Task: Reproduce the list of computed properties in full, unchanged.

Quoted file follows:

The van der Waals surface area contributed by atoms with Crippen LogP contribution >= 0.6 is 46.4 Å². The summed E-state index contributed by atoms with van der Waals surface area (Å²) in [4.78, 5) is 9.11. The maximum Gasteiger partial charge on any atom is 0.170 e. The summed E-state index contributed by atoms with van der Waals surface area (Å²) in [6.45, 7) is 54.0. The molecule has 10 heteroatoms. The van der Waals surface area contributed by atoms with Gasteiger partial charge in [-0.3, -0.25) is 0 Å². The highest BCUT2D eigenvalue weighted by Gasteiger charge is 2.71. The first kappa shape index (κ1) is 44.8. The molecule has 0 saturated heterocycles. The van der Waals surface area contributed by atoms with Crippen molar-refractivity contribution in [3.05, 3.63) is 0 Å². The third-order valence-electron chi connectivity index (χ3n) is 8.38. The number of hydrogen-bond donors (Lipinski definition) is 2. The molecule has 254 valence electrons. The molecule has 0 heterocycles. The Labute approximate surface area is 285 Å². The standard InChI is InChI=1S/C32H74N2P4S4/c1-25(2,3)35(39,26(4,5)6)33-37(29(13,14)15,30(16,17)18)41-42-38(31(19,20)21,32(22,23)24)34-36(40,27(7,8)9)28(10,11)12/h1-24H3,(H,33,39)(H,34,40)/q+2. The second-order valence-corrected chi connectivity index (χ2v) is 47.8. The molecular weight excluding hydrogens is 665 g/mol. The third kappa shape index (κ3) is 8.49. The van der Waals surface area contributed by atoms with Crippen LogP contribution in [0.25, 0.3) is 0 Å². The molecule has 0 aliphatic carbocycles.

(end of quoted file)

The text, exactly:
The van der Waals surface area contributed by atoms with Crippen LogP contribution >= 0.6 is 46.4 Å². The summed E-state index contributed by atoms with van der Waals surface area (Å²) in [4.78, 5) is 9.11. The maximum Gasteiger partial charge on any atom is 0.170 e. The summed E-state index contributed by atoms with van der Waals surface area (Å²) in [6.45, 7) is 54.0. The molecule has 10 heteroatoms. The van der Waals surface area contributed by atoms with Gasteiger partial charge in [-0.3, -0.25) is 0 Å². The highest BCUT2D eigenvalue weighted by Gasteiger charge is 2.71. The first kappa shape index (κ1) is 44.8. The molecule has 0 saturated heterocycles. The van der Waals surface area contributed by atoms with Crippen molar-refractivity contribution in [3.05, 3.63) is 0 Å². The third-order valence-electron chi connectivity index (χ3n) is 8.38. The number of hydrogen-bond donors (Lipinski definition) is 2. The molecule has 254 valence electrons. The molecule has 0 heterocycles. The Labute approximate surface area is 285 Å². The standard InChI is InChI=1S/C32H74N2P4S4/c1-25(2,3)35(39,26(4,5)6)33-37(29(13,14)15,30(16,17)18)41-42-38(31(19,20)21,32(22,23)24)34-36(40,27(7,8)9)28(10,11)12/h1-24H3,(H,33,39)(H,34,40)/q+2. The second-order valence-corrected chi connectivity index (χ2v) is 47.8. The molecular weight excluding hydrogens is 665 g/mol. The third kappa shape index (κ3) is 8.49. The van der Waals surface area contributed by atoms with Crippen LogP contribution in [0.25, 0.3) is 0 Å². The molecule has 0 aliphatic carbocycles.